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Oil price hovers at $53 per barrel, as instability persists

By Udeme Akpan

THE price of crude oil, which hit the roofs at $85.00 in October, 2018, yesterday, hovered at $53.00, as instability continued to haunt the global market.

Specifically, the price of Bonny Light, Nigeria’s premium oil grade, Brent, West Texas Intermediate, WTI and OPEC Basket, stood at $ 53.34, $45.28, $45.42 and $53.20 per barrel, respectively.

The situation was attributed to continued over-supply from non-OPEC members that are not currently involved in the OPEC and non-OPEC oil cut.

Oil

Investigation showed that it would likely impact negatively on Nigeria’s 2019 budget, which was benchmarked at $60 per barrel.

In his budget presentation to the National Assembly, President Muhammadu Buhari had stated: “the proposal is based on the following assumptions:   Oil price benchmark of $60 per barrel;   Oil production estimate of 2.3 million barrels per day, including condensates;   Exchange rate of N305/$.”

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He had also stated: “A total expenditure of N8.83 trillion is estimated for 2019. This includes grants and donor funds of N209.92 billion. This provision is less than the 2018 FGN appropriated expenditure estimate of N9.12 trillion. However, it is higher than the N8.6 trillion originally proposed by the Executive Branch to the National Assembly for 2018.”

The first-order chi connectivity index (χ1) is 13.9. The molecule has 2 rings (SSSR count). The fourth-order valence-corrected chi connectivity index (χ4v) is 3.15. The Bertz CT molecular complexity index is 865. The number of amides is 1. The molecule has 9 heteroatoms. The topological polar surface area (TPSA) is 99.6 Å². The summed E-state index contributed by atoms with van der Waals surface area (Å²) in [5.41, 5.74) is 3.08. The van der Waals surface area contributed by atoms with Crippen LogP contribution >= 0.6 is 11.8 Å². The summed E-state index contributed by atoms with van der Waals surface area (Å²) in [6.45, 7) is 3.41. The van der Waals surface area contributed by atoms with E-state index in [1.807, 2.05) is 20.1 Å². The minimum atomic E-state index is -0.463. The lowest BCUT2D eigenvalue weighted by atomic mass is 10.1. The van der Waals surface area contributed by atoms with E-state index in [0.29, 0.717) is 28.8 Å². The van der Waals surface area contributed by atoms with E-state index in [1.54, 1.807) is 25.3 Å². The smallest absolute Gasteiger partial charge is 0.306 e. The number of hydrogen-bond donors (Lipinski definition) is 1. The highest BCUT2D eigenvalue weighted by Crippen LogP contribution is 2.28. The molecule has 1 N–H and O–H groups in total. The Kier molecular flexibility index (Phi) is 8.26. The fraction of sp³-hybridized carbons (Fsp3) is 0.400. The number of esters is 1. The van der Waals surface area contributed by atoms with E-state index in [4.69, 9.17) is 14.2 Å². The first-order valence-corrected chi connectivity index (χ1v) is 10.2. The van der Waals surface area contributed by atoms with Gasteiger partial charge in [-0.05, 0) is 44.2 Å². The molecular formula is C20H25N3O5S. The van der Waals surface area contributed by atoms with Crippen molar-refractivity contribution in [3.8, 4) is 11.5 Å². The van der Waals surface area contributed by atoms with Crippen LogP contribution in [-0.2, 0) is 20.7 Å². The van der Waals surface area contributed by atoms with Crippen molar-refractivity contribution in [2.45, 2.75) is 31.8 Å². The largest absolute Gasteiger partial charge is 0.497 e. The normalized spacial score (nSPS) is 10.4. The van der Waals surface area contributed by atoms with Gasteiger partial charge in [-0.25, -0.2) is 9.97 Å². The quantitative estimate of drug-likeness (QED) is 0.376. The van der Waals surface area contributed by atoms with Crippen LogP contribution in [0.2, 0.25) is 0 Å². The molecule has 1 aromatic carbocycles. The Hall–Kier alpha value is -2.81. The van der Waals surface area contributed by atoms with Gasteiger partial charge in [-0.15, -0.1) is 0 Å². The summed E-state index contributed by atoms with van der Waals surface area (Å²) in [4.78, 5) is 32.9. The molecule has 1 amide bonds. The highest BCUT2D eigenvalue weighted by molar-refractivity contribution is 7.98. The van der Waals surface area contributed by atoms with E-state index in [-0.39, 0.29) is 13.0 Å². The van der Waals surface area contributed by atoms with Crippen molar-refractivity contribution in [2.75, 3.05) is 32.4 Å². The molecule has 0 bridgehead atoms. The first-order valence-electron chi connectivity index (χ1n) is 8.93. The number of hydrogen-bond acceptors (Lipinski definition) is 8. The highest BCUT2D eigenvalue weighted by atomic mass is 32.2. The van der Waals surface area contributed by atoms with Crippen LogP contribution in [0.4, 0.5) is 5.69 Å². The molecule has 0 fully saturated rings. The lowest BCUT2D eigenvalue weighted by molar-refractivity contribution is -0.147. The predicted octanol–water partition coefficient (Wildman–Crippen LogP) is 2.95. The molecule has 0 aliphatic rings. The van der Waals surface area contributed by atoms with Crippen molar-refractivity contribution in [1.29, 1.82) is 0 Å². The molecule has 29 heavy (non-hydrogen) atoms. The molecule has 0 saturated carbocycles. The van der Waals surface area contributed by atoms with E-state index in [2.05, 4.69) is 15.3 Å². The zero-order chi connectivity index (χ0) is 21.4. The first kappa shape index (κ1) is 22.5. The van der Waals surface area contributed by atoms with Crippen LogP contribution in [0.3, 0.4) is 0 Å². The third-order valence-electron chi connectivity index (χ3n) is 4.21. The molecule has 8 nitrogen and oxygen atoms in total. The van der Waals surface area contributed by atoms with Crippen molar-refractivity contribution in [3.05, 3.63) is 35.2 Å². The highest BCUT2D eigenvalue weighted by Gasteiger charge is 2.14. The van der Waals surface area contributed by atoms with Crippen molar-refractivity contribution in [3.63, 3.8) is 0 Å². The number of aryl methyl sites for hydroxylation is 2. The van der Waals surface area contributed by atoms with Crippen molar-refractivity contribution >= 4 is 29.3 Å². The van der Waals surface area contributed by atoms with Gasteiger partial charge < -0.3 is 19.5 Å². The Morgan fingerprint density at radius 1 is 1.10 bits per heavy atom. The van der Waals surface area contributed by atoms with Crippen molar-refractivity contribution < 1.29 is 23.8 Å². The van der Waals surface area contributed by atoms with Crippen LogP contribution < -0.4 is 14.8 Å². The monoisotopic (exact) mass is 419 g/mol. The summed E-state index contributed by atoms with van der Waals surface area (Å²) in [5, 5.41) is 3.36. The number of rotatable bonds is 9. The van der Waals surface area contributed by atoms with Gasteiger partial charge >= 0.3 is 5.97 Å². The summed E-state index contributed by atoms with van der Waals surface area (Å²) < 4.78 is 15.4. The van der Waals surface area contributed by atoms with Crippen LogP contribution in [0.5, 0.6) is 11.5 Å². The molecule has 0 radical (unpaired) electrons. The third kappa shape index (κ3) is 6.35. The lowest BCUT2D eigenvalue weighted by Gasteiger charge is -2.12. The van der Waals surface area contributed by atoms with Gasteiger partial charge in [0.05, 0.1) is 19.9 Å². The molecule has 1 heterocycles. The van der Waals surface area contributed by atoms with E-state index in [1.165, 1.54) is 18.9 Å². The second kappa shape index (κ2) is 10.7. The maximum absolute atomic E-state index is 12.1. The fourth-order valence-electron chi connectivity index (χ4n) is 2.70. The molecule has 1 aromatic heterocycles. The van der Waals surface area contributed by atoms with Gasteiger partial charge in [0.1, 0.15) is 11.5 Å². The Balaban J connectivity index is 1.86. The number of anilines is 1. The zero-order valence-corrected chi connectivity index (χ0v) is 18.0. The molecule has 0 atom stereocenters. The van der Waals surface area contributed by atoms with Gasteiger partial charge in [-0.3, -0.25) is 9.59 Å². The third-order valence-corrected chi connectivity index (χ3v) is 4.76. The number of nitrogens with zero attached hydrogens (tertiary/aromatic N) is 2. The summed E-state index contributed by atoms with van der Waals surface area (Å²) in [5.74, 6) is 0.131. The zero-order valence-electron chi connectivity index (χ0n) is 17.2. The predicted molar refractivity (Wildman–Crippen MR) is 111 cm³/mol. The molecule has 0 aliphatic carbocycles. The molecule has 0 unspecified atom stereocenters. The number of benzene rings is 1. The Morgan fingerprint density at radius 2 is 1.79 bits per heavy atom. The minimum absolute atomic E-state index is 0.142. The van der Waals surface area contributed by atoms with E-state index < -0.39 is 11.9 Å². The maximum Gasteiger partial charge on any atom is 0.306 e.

“The budget deficit is projected to decrease to N1.86 trillion (or 1.3 percent of GDP) in 2019 from N1.95 trillion projected for 2018. This reduction is in line with our plans to progressively reduce deficit and borrowings.   The proposed N8.83 trillion of 2019 Aggregate Expenditure comprises:   Recurrent Costs of N4.04 trillion.”

However, speaking in Angola recently, secretary general of OPEC, Dr. Mohammad Barkindo stated: “Following extensive analysis and deliberations on the immediate oil market prospects and, in view of a growing imbalance between global oil supply and demand in 2019, the partners decided to adjust the overall production by a combined 1.2 mb/d, effective as of January 2019 for an initial period of six months.

“If I was to use a single word to describe the impact of this cooperation on the oil market, it would be: transformative. A long-absent element of stability has been reintroduced. There have been significant changes in industry-wide and public perceptions of OPEC. The Organization has ably demonstrated its credentials as a body committed to international cooperation, working with other producers, honouring its commitments and promoting mutual respect among all nations.”

 

 

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